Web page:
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Health Team

Blue Cross approval policy gives cardiologists heartburn

Posted February 23, 2012 5:52 p.m. EST
Updated February 23, 2012 6:46 p.m. EST

— Cardiologists across the state are lining up to oppose a new Blue Cross Blue Shield of North Carolina policy that requires patients to get approval from the insurer before getting an echocardiogram.

Dr. Jenie Comives, Blue Cross' senior medical director, said multiple studies have shown that 15 percent of cardiac echo tests are ordered inappropriately.

"We spent $17.5 million last year on these tests," Comives said Thursday. "Our goal is not to have a high denial rate. Our goal is to have everybody using and ordering these appropriately."

Since the prior authorization policy went into effect Jan. 15, Blue Cross says, doctors statewide have ordered about 2,000 cardiac echoes. Three-quarters of those were immediately approved, and the rest were delayed so more information could be submitted.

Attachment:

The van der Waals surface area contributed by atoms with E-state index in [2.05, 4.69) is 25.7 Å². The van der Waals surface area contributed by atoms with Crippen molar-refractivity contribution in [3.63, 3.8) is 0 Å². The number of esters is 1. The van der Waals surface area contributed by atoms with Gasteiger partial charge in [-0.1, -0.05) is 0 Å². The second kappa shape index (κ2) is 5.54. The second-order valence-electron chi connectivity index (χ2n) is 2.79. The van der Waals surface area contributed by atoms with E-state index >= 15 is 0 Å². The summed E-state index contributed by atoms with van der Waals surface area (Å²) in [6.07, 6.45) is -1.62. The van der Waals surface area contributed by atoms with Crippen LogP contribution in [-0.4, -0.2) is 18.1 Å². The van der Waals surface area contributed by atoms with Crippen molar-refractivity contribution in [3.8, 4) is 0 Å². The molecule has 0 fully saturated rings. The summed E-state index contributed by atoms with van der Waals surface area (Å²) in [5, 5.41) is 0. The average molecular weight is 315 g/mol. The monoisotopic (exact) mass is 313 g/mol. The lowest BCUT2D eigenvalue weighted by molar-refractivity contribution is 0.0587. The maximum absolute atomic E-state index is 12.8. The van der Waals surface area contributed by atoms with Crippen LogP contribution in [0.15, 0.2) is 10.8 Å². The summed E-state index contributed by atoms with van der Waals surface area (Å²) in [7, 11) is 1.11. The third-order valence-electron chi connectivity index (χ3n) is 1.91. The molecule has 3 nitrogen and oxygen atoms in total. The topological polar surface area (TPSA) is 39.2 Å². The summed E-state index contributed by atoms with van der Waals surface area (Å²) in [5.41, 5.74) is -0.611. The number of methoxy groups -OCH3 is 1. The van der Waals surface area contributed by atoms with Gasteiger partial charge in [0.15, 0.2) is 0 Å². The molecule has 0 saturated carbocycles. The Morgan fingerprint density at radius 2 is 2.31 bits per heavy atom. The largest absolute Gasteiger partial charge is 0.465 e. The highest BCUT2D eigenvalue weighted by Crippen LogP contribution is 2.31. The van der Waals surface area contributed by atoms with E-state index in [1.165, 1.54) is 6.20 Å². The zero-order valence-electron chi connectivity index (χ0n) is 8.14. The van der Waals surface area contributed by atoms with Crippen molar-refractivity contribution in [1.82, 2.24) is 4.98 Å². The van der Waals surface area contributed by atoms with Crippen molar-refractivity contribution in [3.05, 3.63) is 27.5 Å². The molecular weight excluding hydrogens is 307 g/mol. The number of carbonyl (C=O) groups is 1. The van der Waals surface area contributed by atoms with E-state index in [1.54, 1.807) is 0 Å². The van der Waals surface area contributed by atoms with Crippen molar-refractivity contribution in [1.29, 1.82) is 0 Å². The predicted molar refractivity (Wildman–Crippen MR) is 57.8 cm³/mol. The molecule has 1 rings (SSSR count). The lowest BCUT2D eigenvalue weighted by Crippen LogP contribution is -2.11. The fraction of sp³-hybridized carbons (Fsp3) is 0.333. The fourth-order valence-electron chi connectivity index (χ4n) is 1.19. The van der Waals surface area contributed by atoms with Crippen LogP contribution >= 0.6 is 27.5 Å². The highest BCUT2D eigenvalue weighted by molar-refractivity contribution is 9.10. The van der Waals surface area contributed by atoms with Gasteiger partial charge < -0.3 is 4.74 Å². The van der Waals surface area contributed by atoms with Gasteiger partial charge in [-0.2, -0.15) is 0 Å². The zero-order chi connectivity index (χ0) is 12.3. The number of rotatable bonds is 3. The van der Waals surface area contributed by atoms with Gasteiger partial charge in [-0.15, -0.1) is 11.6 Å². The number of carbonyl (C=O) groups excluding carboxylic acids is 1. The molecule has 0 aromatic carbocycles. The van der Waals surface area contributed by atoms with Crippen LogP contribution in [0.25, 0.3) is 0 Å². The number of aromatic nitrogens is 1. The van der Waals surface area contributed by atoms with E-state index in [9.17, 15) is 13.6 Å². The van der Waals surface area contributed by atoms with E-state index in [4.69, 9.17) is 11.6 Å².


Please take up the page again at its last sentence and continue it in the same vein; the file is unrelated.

Eighty-five cardiac echoes were denied, but the insurer says 51 of those patients were given a different test.

Dr. Jack Newman and other cardiologists contend that Blue Cross is getting between patients and their doctors.

"With so much oversight being done, it's impacting patient care," said Newman, part of the Raleigh Cardiology practice.

He called cardiac echo tests "as basic as a stethoscope" and said the tests are relatively inexpensive and pose few safety risks.

"I had a patient a couple weeks ago who drove two hours to see me," he said. "(Because of the new policy,) she has to come back for a stress test – another two-hour drive back and forth."

Newman said he fears other insurance companies will institute similar prior approval policies.

"Of course they'd prefer not to have to go through an authorization process. I don't blame them for that," Comives said. "Right now, this is the only tool we have available to ensure our members are in fact getting the right test."

Still, Blue Cross is discussing other possible alternatives with the American College of Cardiology, she said.